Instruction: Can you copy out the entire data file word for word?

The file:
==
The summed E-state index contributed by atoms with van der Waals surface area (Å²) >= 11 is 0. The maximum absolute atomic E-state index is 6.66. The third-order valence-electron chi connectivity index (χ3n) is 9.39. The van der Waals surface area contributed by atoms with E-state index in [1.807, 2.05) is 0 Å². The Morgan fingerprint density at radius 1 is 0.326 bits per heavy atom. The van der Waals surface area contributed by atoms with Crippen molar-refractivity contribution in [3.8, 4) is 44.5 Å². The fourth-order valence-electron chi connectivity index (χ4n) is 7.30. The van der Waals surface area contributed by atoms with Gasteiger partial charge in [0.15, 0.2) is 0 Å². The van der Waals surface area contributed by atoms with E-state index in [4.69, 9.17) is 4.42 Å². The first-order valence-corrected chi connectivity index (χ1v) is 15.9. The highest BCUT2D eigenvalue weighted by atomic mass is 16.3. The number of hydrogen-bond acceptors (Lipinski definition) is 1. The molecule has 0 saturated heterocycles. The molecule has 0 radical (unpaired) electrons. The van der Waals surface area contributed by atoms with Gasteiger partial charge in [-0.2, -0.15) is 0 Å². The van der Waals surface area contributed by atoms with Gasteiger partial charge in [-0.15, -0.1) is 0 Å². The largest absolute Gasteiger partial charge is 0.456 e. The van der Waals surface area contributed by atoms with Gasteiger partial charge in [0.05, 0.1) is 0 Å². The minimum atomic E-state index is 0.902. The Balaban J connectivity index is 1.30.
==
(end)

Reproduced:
The summed E-state index contributed by atoms with van der Waals surface area (Å²) >= 11 is 0. The maximum absolute atomic E-state index is 6.66. The third-order valence-electron chi connectivity index (χ3n) is 9.39. The van der Waals surface area contributed by atoms with E-state index in [1.807, 2.05) is 0 Å². The Morgan fingerprint density at radius 1 is 0.326 bits per heavy atom. The van der Waals surface area contributed by atoms with Crippen molar-refractivity contribution in [3.8, 4) is 44.5 Å². The fourth-order valence-electron chi connectivity index (χ4n) is 7.30. The van der Waals surface area contributed by atoms with Gasteiger partial charge in [0.15, 0.2) is 0 Å². The van der Waals surface area contributed by atoms with E-state index in [4.69, 9.17) is 4.42 Å². The first-order valence-corrected chi connectivity index (χ1v) is 15.9. The highest BCUT2D eigenvalue weighted by atomic mass is 16.3. The number of hydrogen-bond acceptors (Lipinski definition) is 1. The molecule has 0 saturated heterocycles. The molecule has 0 radical (unpaired) electrons. The van der Waals surface area contributed by atoms with Gasteiger partial charge in [-0.2, -0.15) is 0 Å². The van der Waals surface area contributed by atoms with Gasteiger partial charge in [-0.15, -0.1) is 0 Å². The largest absolute Gasteiger partial charge is 0.456 e. The van der Waals surface area contributed by atoms with Gasteiger partial charge in [0.05, 0.1) is 0 Å². The minimum atomic E-state index is 0.902. The Balaban J connectivity index is 1.30.